The effects of an insect killer on your bunny depend on the type of chemical, the nature of exposure, and if the chemical was swallowed or touched externally.

The side effects of different chemical sprayers express in somewhat familiar ways but differ in severity.

It’s critical to identify the chemical components of the ant killer from the product label.

Poison treatment depends on the substances in the spray the bunny comes into contact with.

Also, as observed with children, young rabbits may be affected by toxins more than older rabbits.


A common symptom of ant-killing pyrethroid poisoning in bunnies

  • Excessive uncontrollable salivating.
  • Vomiting if extreme doses of the chemicals are swallowed.
  • Skin lesions – check for redness or swelling on the skin if the bunny has come in contact with high levels of harmful pesticides.
  • Difficult breathing.
  • Loss of pregnancy for gestating rabbits can occur where a high dose is ingested, and treatment is not administered or is delayed.

 

Resources:

https://www.vetlexicon.com/treat/lapis/diseases/toxicity-insecticide#:~:text=The+permethrin+cypermethrin+has+been,the+reproductive+tract+of+rabbits.

http://npic.orst.edu/factsheets/pyrethrins.html

https://pubmed.ncbi.nlm.nih.gov/20218522/

https://lupinepublishers.com/dairy-veterinary-science-journal/fulltext/the-prevention-and-treatment-of-rabbits-poisoning-synthetic-pyretroid-esphenvaleriate.ID.000136.php


Symptoms of boron and fipronil ant killer poisoning in rabbits

Acute toxicity of boron does not have extreme effects on bunnies like the pyrethroids.

Boron causes gastroenteritis which leads to diarrhea, vomiting, or nausea with fever. In severe cases, it can cause kidney failure.

Fipronil-based ant-killing chemicals are toxic to bunnies.

Even when swallowed in small doses, fipronil leads to low appetite and interference with feeding patterns causing weight loss.

cute little bunny

Call your vet or animal health services when you suspect acute ant control substance poisoning in your pet rabbit.

When making the call, it’s vital to have details of the chemical used. 

Resources:

https://www.sciencedirect.com/topics/agricultural-and-biological-sciences/fipronil


Tips for getting rid of ants in a pet-safe way

Most ant baits used to get rid of ants are sweetened because ants are attracted to sugary stuff. Pet rabbits also get attracted and lick the baits because they are sweet.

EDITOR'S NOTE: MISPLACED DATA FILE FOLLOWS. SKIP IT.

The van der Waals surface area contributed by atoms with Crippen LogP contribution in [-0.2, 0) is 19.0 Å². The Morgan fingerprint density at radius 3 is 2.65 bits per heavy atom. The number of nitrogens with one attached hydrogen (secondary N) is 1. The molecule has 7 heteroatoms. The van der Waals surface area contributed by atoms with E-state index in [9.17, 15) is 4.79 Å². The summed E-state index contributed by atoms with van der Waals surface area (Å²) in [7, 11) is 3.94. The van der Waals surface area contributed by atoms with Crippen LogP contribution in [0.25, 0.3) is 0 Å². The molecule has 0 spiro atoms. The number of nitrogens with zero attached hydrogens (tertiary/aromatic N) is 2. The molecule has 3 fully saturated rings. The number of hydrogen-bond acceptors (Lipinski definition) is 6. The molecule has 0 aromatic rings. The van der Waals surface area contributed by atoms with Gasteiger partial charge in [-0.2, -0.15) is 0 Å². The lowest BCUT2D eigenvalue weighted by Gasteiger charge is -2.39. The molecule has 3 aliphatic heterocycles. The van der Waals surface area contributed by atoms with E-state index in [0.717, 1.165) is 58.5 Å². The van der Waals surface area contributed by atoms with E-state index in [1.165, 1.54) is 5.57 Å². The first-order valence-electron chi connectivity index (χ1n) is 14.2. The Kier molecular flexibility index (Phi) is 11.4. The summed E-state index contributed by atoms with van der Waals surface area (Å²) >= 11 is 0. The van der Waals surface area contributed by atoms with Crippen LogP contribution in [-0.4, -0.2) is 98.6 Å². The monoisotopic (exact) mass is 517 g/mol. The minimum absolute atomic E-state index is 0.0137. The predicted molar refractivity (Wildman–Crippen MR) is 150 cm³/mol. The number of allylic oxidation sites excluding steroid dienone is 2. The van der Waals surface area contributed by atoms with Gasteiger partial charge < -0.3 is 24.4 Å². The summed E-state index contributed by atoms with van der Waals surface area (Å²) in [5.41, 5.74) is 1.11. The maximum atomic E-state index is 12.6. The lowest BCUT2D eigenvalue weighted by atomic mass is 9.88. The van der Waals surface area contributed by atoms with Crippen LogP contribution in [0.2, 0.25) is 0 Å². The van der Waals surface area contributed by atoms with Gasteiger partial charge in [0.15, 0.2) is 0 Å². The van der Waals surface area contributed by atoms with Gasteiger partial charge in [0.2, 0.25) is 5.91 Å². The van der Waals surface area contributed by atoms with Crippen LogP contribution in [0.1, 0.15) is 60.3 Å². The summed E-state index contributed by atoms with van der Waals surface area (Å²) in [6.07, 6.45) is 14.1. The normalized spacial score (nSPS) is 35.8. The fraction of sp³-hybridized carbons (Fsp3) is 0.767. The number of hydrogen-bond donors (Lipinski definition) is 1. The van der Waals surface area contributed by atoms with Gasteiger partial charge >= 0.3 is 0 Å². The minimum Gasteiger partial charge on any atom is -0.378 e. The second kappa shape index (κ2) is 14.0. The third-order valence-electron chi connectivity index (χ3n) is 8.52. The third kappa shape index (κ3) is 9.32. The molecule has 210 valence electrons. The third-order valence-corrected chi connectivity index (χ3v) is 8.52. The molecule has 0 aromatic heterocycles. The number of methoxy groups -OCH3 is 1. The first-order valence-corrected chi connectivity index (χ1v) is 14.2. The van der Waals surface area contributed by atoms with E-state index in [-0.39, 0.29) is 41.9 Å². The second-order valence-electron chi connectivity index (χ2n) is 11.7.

Therefore, keep ant bait in hidden places unreachable by your bunny. 

When spraying for ants outdoors, hold outside rabbits in a rabbit cage or keep them indoors until the chemical activity period indicated on the label lapses.

As a preventative measure, apply ant repellents periodically to rabbit cages or pet houses to deter ants from invading.

Keeping away ants eliminates the need to spray them in the first place. 

When fighting an active ant infestation, identify the ant species before buying ant chemicals.

Some ants, like carpenter ants, are more difficult to control, and you may require stronger chemicals to kill them, increasing toxicity risks around kids and pets.

carpenter ant heart shaped head


Depending on the type of ants you are eradicating and the level of ant infestation, consider using bait stations before resulting in the field or indoor sprays.

Baits help you avoid the direct application of ant chemicals in open spaces.

Choose Tier 1 or 2 baits whose packages are children and pet-tamper-proof.

Place the bait stations in places hard for the bunnies or other pets to access. 

Store all types of food in ways that deter ant infestations.

Pack the food, including rabbit pellets, in airtight containers to keep away ants.

Appropriately dispose of leftovers of rabbit feed from the rabbit cage and keep the cage clean.


Conclusions for rabbit-safe use of ant products

The use and application of controlled substances lethal to ants and rabbits safe require a sound, thought-out plan.

An excellent place to start is using organic-based solutions; most are bunny-safe yet lethal to ants.

Essential oils like peppermint, spearmint, and orange oils are effective repellants and kill ants, and Diatomaceous earth is another deadly ant-killing compound.

Peppermint essential oil in a small bottle. Selective focus.

Organic ant-killing solutions are safe around rabbits when applied as per instructions.

Ant control products’ most everyday synthetic active ingredients are pyrethroids, boron, and fipronil.

They have a broad spectrum of activity, eliminating many ant types and other pests. Even though they’re potent ant treatment compounds, they’re toxic to rabbits. When strictly applied according to the manufacturer’s instructions, they’re safe to use around bunnies.

Ingestion of toxic ant chemicals can cause gastrointestinal problems, vomiting, and difficulty breathing. Extreme rabbit poisoning can lead to death if untreated.

Always go for pet-safe, preferably natural ways to kill insects and control ants before turning to pesticides.